Universal acclaim - based on 23 Critics

Critic score distribution:
  1. Positive: 21 out of 23
  2. Negative: 0 out of 23
  1. 100
    Cage and Shue make these cliches into unforgettable people.
  2. At best, Leaving Las Vegas is pure alchemy -- it makes of flawed humanity a hymn, and of forlorn hope a beacon.
  3. Reviewed by: Leonard Klady
    The film pulls no punches, takes no prisoners and flies in the face of feel-good pictures.
  4. Dark and giddy at the same time, Leaving Las Vegas takes us into dreamy, intoxicated places that no movie about an alcoholic has gone before.
  5. 90
    A uniquely hypnotic and haunting love story sparked by Nicolas Cage and Elisabeth Shue at their career best.
  6. Reviewed by: Sean Means
    Cage again proves himself the most fearless actor now working in movies.
  7. Reviewed by: Keith Simanton
    Stands on its grim integrity and the astonishing performances of the leads.
  8. Reviewed by: Robert Horton
    Furiously uncompromising, and therefore absolutely alive.
  9. Mr. Cage digs deep to find his character's inner demons while also capturing the riotous energy of his outward charm. [27 October 1995, p. C3]
  10. Reviewed by: David Ansen
    Anyone who cares about ravishing filmmaking, superb acting and movies willing to dive into the mystery of unconditional love will leave this dark romance both shaken and invigorated.
  11. Reviewed by: Anne Harris
    Leaving Las Vegas may not be a top choice for an upbeat outing, but there's something oddly poetic about the simplicity of Ben's mission and Sera's acceptance of it.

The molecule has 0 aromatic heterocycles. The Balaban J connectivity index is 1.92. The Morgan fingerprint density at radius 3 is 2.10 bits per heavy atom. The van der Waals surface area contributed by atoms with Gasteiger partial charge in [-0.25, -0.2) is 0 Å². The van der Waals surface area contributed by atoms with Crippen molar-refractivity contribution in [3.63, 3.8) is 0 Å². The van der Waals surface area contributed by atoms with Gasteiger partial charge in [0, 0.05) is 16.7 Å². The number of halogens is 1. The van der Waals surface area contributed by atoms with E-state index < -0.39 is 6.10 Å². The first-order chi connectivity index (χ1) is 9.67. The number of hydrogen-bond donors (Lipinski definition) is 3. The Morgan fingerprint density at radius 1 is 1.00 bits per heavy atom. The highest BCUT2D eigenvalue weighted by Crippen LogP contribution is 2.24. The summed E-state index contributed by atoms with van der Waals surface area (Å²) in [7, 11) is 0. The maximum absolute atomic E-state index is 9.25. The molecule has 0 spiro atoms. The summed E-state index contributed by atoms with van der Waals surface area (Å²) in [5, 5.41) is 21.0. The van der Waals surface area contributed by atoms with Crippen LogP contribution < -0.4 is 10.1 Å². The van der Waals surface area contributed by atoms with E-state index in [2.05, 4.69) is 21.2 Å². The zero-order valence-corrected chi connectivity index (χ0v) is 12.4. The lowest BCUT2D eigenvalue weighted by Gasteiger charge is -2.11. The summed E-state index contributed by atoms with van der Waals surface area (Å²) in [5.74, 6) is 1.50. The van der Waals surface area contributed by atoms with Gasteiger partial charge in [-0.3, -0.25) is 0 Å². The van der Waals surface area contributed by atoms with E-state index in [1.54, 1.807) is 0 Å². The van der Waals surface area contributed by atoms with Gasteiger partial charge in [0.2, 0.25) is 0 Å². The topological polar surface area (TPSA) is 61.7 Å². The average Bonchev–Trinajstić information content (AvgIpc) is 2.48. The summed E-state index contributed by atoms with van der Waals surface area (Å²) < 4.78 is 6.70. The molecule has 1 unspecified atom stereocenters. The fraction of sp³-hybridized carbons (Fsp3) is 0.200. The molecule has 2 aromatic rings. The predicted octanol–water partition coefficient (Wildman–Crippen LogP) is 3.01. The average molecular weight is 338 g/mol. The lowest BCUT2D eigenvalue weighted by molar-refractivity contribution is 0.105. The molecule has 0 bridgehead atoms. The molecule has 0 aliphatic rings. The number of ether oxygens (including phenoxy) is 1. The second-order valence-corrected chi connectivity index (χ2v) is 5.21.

12. I don't see how you can get away from calling Cage’s performance a great one. [10 November 1995, Friday, p.C]
  13. 88
    Draws its audience along a rarely-traveled path whose scope can only be fully appreciated in the silence of the aftermath.
  14. What keeps the film (adapted from the late John O'Brien's harrowing semi-autobiographical book) from being completely unbearable are the extraordinary performances.
  15. 80
    Doesn't go down smooth, but it doesn't promise to.
  16. An amazing, bracing, funny, audacious, tender, and sobering piece of filmmaking. Few movies have ever dared to be this remorseless in their portraits of addiction.
  17. Cage's great performance is matched by Shue, who becomes the focus by the middle of the picture.
  18. Reviewed by: Mike Clark
    Deliberately downbeat, it's best as a two-person character study, stumbling a bit whenever it extends its parameters.
  19. Beautifully put together, sensitively acted by Nicolas Cage and Elisabeth Shue, directed by Mike Figgis with assurance and style and making exceptional use of its musical score, this doomed romance is finally not as satisfying as all of that would have you believe.
  20. Needless to say, the plot goes nowhere, but under the pornographic circumstances Figgis, Cage, and Shue all do fine jobs.
  21. Nicolas Cage gives one of the best performances of his strange, courageous career.
  22. Reviewed by: Harlan Jacobson
    Leaving Las Vegas is special. A courageous plane wreck of character study.
  23. Reviewed by: Richard Schickel
    A movie that may be just a bit too pleased with its own artful bleakness.
User Score

Generally favorable reviews- based on 49 Ratings

User score distribution:
  1. Positive: 11 out of 16
  2. Negative: 3 out of 16
  1. Nov 15, 2012
    It's deep, surreal, and offers a kind of operatic ecstasy that is both wonderful and heartbreaking at the same time. Nicholas Cage and Elisabeth Shue also deliver flawless performances. Full Review »
  2. Jan 23, 2012
    This movie cannot be taken at face value otherwise you will entirely miss the point. This move DOES have phenomenal philosophical value and depth. I can see how watching this movie without any guidance will lead you to believe it is possibly the most terrible movie ever made but I was asked to watch this for a Philosophy course called The Meaning of Life and looking at the film through that lens made all the difference. Watch this movie, pretend to be super philosophical and deep, and see what you can get out of it. Full Review »